Why the new structure for Canberra

The 1967 Y-Plan which has remained as the key strategic plan until now, provided for Canberra to grow through the creation of separate districts in the form of a ‘Y’ (Figure 1). The Canberra Spatial Plan departs from the Y-Plan in key areas by seeking to provide a more sustainable and compact city form. However, it does not resile from the multicentred model of the Y-Plan, nor ‘undo’ it.

Map 2 - ACT and surrounding NSW FIGURE 1
The 1967 Y-Plan
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In developing The Canberra Spatial Plan, consideration was given to areas that were capable of urban development within the ACT (Map 3 – Urban Capable Land). These areas were identified through examination of factors that may constrain, or potentially limit, the location of future urban development, including social, physical and environmental constraints. Generally these are areas currently undeveloped for urban purposes but excluding conservation areas, river corridors, habitats for endangered species and areas of steeply sloping land (20% or more). Sustainability principles were applied to determine suitability of this land for urban settlement (Map 4 – Urban Suitable Land). Key issues included maximising access to and use of existing services and facilities and infrastructure, minimising the need for new transport links and travel times, maintaining the sense of place of the city, protecting biodiversity, ensuring fiscal responsibility for the Territory and supporting employment opportunities.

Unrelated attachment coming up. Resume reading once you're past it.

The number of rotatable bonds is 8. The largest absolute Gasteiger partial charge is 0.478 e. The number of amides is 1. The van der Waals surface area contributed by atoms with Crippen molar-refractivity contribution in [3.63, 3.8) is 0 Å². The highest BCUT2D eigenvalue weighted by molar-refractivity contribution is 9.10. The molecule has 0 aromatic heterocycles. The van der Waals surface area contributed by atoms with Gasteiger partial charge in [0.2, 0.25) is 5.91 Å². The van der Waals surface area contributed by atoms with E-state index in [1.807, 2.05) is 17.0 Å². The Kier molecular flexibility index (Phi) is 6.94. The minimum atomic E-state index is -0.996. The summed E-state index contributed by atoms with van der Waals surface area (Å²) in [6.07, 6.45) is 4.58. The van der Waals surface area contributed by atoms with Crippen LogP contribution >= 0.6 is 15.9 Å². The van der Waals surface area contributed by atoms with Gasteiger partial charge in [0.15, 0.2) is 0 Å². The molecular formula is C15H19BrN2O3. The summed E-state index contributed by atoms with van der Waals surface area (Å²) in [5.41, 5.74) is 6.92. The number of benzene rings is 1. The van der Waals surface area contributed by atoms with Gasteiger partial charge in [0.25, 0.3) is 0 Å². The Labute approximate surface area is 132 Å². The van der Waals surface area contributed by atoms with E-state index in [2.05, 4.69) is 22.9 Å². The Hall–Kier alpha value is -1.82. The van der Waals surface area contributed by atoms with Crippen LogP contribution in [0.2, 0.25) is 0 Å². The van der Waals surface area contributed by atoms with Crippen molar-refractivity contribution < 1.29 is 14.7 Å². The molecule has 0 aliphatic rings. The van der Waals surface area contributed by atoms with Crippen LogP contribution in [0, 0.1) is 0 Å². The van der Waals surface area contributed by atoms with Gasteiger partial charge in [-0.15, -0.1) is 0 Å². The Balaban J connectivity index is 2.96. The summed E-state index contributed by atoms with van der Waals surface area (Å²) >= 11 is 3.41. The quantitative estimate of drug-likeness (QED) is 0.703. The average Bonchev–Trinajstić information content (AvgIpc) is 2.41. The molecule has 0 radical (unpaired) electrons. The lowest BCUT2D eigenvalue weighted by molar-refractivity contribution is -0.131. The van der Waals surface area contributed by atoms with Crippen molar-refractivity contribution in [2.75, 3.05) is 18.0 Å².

Map 2 - ACT and surrounding NSW MAP 3
Urban Capable Land
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Map 2 - ACT and surrounding NSW MAP 4
Urban Suitable Land
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